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This Week in Seattle is your weekly dispatch of need-to-know news from the Emerald City. (BigStock Image)

Mayoral candidates line up in the wake of Murray’s exit

Mayor Murray is ending his bid for re-election due to controversy clouding his campaign.
(GeekWire Photo / Monica Nickelsburg)

Seattle Mayor Ed Murray ended his bid for re-election Tuesday because of a lawsuit and related claims that he sexually abused minors years ago. Murray vehemently denies the claims but says the ensuing scandal is “hurting this city.” His exit prompted additional candidates to join an already crowded race, including Washington state Rep. Jessyn Farrell, former U.S. Attorney Jenny Durkan, and State Sen. Bob Hasegawa. They’ll be competing for Seattle’s top executive office against former Mayor Mike McGinn, urban planner and activist Cary Moon, and attorney and activist Nikkita Oliver. [Crosscut, The Stranger, MyNorthwest]

Amazon to open a homeless shelter in one of its new HQ buildings

This site, referred to as Block 21, will be home to a 23-story office building and a smaller eight-story structure that will house Mary’s Place. (Graphite Design Group Rendering)

About half of a new Amazon building will become a homeless shelter run by Mary’s Place. The facility will provide transitional housing to 65 families as they search for a more permanent place to live. Mary’s Place is already operating a temporary shelter in an Amazon-owned building on the same block. The e-commerce giant has taken flack for the impact its growth is having on its hometown of Seattle and has, in recent years, increased its corporate giving. Amazon employees and homeless families will move into the new building in 2020, the company said. [GeekWire]

Washington AG sues Trump administration (again)

Washington Attorney General Bob Ferguson isn’t shy about taking on Trump.
(GeekWire Photo / Monica Nickelsburg)

Washington state Attorney General Bob Ferguson is going after the federal government again. He’s suing over new plans to lease coal-mining rights on public land without conducting an environmental study on the impact. The coal would be transported by rail across Washington, creating possible ecological concerns. Attorneys General from California, New Mexico, and New York are jointly filing the lawsuit. Ferguson, who made headlines earlier this year by suing the government over President Donald Trump’s travel ban, also threatened another lawsuit this week if Trump tries to revoke Washington’s national monuments. [ATG.WA.Gov, Seattle Post-Intelligencer]

Washington asks feds to clean up the Hanford nuclear mess

Hanford tunnel cave-in
This picture shows the 20-by-20-foot area where soil caved in over a storage tunnel at the Hanford Nuclear Reservation. (Hanford via Twitter)

Washington state’s Department of Ecology is demanding the U.S. Department of Energy fix the 50-year-old tunnels and infrastructure at the Hanford nuclear site. On Tuesday, a tunnel full of radioactive waste collapsed, causing an emergency alert and restrictions on workers’ movements. The tunnels were constructed from wood and concrete during the Cold War. The caved-in tunnel has since been filled with dirt. [KUOW, GeekWire]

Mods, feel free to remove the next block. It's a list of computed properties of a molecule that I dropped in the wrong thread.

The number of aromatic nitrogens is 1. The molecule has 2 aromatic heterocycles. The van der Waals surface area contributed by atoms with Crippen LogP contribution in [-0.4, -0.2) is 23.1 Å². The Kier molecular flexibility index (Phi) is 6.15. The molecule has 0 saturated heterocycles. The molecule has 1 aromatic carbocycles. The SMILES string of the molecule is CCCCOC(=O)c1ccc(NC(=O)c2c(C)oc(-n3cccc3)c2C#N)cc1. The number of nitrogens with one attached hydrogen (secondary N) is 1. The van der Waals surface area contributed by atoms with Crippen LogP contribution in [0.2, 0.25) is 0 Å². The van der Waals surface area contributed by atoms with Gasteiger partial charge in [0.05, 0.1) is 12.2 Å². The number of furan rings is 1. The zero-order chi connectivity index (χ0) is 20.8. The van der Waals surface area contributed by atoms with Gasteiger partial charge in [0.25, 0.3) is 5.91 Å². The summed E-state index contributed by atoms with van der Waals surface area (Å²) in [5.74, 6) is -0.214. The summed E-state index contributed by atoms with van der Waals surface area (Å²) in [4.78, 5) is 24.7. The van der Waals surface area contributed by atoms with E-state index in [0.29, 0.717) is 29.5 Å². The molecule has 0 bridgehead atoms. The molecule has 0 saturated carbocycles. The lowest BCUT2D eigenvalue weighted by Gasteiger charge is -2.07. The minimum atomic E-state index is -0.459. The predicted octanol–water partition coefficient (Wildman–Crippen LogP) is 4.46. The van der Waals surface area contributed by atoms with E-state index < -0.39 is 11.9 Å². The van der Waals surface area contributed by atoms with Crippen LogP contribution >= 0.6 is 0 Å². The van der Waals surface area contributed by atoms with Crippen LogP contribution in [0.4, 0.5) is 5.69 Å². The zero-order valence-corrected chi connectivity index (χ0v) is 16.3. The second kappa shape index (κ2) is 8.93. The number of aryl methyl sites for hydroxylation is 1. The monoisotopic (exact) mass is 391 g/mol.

BLOCK Project takes ‘yes in my backyard’ to a whole new level

BLOCK Project tiny homes are self-sufficient, with kitchen, compost toilet, sleeping area, and storage. (BLOCK Project Image).

Non-profit Facing Homelessness is launching a new initiative to house homeless people in the backyards of Seattle homeowners. The BLOCK Project will construct 100-square-foot, self-sustaining tiny homes on the properties of residents who choose to participate. So far, four families have opted into The BLOCK Project and the first beneficiaries of the program are expected to move in this summer. The homes will be designed by Facing Homelessness founder Rex Hohlbein and his daughter, both of whom are architects. [KING 5, Zillow Porchlight]

From the ashes of Pronto rise two new Seattle bike shares

Pronto may be gone but Seattle bike sharing isn’t dead. (GeekWire Photo)

In the next few weeks, there may be two new bike-sharing services in Seattle to replace the now-defunct Pronto program. The two contenders are China-based Bluegogo, which offers 30 minutes of ride time for $1 and San Francisco-based Spin, which is a flat $1 per ride. Both companies have voiced interest in expanding to Seattle but are waiting for the appropriate regulatory framework to be built. Seattle City Councilmembers Rob Johnson and Mike O’Brien are working on crafting permits and legislation that would help the city deal with an influx of new cyclists. [Seattle Bike Blog, Seattle Weekly]

As Washington speeds toward 5G, state Legislature considers a new Office on Broadband Access

(BigStock Photo)

A new proposal from state Sen. Tim Sheldon seeks to make peace between broadband providers and public utilities as Washington prepares for 5G deployment. Sheldon’s bill would create a new Office on Broadband Access and study the fees associated with installing 5G networks on public utility poles. Broadband companies say utilities can charge far more than private companies do for pole installations while utility companies say the fees are necessary to cover their costs. The upshot is lower fees on public utility pole installations may lead to higher rates for consumers. “We need to proceed with caution,” Sheldon says. [TimSheldon.SRC.WAStateLeg.Org]

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